As the death toll among Myanmar’s protesters rose dramatically last weekend, military air strikes against one of the country’s largest rebel groups stoked fears of another problem: Full-fledged civil war.
The Karen National Union, which controls an area in the southeast along the Thai border, confirmed on Monday that about 10,000 residents fled to a safe zone last weekend after the Myanmar military conducted air strikes that killed three people. The fighter jets came out in retaliation for an attack by ethnic Karen rebels on a base of the national army, or Tatmadaw, in which 10 soldiers were killed and another eight were arrested.
The attacks came on the same day at least 114 people were killed in clashes with the military and police in the deadliest weekend since the February 1 coup, sparking condemnation from governments around the world. With the death toll now exceeding 500 over the past two months, the prospect of a wider fight with potentially dozens of armed militias risks even more bloodshed.
“There is a distinct possibility of mass demonstrations cascading into civil war or inter-state war,” said Lee Morgenbesser, a lecturer at Australia’s Griffith University whose researches Southeast Asian politics. “Given the sometimes porous nature of Myanmar’s borders, along with the fact that the armed ethnic groups are not subject to state authority, it is likely that the crisis spills across international borders.”
On Sunday a dozen defense chiefs from North America, Europe and the Asia Pacific jointly condemned the use of lethal force against unarmed people. Then on Monday, Prime Minister Prayuth Chan-Ocha of neighboring Thailand said preparations had begun for an influx of migrants.
“We don’t want there to be a mass migration into our areas but we must also keep human rights in mind,” said Prayuth, a former army chief who staged a coup in 2014. “As there are violent conflicts in their country it is only normal that there would be migrations.”
Chinese Foreign Ministry spokesman Zhao Lijian also repeated a call for all sides to de-escalate the situation, while declining to comment on the prospect of a civil war. China shares a 1,300-mile (2,100-kilometer) border with Myanmar.
“Violence and bloodshed is in the interests of no one,” Zhao said.
Protesters and key allies of detained civilian leader Aung San Suu Kyi have called on Myanmar’s numerous armed ethnic groups to band together to face down a common enemy in the Tatmadaw. On Sunday, the Kachin Independence Army, another armed group that has urged the military to end its crackdown on demonstrators, launched deadly attacks on at least four police battalions in Kachin State, according to Myanmar Now.
Since independence from Britain in 1948, Myanmar has struggled to build a national identity inclusive of the numerous minority groups in it, fueling resentment against the military—dominated by the Bamar, or ethnic Burmese—and perpetuating some of the longest-running armed conflicts in the world.
Myanmar has hundreds and possibly thousands of armed militias in a country where the state recognizes 135 distinct ethnic groups, according to a report last year by Brussels-based International Crisis Group. Of those, around 20 ethnic armed groups have both political and military wings.
A parallel administration set up by members of Suu Kyi’s allies, known as the Committee Representing Pyidaungsu Hluttaw, or CRPH, has agreed with the major ethnic groups on the need for a unity government that would compete for legitimacy with the junta, according to Sasa, who goes by one name and describes himself as the envoy representing Myanmar’s ousted parliament to the United Nations.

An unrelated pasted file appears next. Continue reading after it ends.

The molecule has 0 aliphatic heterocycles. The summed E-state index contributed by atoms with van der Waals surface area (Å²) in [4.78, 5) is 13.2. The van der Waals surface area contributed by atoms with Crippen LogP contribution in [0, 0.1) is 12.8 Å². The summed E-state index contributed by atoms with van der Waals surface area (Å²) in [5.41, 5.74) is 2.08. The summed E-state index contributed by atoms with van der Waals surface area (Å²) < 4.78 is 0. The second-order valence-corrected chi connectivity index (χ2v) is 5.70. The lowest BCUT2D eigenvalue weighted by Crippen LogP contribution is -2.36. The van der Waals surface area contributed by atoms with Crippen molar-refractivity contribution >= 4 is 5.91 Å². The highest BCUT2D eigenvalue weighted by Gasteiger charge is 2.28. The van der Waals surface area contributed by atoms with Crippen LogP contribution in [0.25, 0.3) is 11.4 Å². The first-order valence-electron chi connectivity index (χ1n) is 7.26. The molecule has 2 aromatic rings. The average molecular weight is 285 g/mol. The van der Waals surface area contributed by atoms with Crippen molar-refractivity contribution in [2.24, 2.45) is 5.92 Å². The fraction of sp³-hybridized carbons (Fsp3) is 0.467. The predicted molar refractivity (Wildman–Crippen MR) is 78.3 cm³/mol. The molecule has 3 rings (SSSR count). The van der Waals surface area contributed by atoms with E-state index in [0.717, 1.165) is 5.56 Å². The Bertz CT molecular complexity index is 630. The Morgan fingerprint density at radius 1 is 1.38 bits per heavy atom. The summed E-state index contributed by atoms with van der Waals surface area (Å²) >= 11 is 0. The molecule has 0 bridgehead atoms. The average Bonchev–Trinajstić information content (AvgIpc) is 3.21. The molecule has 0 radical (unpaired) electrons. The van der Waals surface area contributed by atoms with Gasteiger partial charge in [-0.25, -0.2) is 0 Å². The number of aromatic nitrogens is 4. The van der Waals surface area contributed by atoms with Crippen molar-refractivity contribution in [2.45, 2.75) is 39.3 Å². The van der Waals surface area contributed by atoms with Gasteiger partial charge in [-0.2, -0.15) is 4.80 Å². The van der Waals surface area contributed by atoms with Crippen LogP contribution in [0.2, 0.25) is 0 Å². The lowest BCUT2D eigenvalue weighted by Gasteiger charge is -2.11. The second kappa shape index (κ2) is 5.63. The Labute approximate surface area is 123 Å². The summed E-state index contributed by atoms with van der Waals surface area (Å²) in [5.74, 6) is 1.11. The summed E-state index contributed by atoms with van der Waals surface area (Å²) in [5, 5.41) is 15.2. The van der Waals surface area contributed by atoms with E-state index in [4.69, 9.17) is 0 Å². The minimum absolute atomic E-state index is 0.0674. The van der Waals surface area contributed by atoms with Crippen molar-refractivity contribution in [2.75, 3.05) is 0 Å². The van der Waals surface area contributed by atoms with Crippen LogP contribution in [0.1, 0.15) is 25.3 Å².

The CRPH is working with several ethnic groups on writing the text of a new constitution, Sasa said in an interview last week, without naming them. It would include progress toward a longstanding goal of a federal army that would allow the ethnic minorities to retain their own armed forces, he said.
A federal army has “become essential,” Sasa said, adding that rank-and-file soldiers could join the new organization instead of suppressing demonstrations under the name of the Tatmadaw. “The government that we are going to form in April is going to be called the National Unity Government, so we’d like it to be as inclusive as possible,” he said.
Coup leader Min Aung Hlaing has sought to reach out to various ethnic armies to prevent them from joining together. Earlier this month he removed the Arakan Army from a list of terrorist groups following clashes in which it fought for greater autonomy in western Rakhine State.
In response to the KNU attack on Saturday, state broadcaster MRTV said the KNU assured the junta a rogue brigade was responsible for the strike and gave the green light for the Tatmadaw to retaliate. Efforts to reach Phado Kwe Htoo Win, the vice chair of the KNU, were unsuccessful.
While the Karen National Union last week said it had received an invitation to meet with Min Aung Hlaing, it only plans to do so after the military meets a series of demands that included transferring power to a National Unity Government. In a separate statement Tuesday, three other major ethnic armed groups including the Arakan Army said they would join protesters in what they call a “spring revolution” against the Tatmadaw if it doesn’t stop the killing immediately or meet calls to restore democracy.
“Our Brotherhood Alliance is now reviewing the non-ceasefire agreement following acts of the Tatmadaw after the coup,” the groups said in a statement. “We will continue to cooperate with other organizations for border stability, Covid-19 containment, people’s safety and international anti-terrorism acts.” Bloomberg News
Image credits: Free Burma Rangers via AP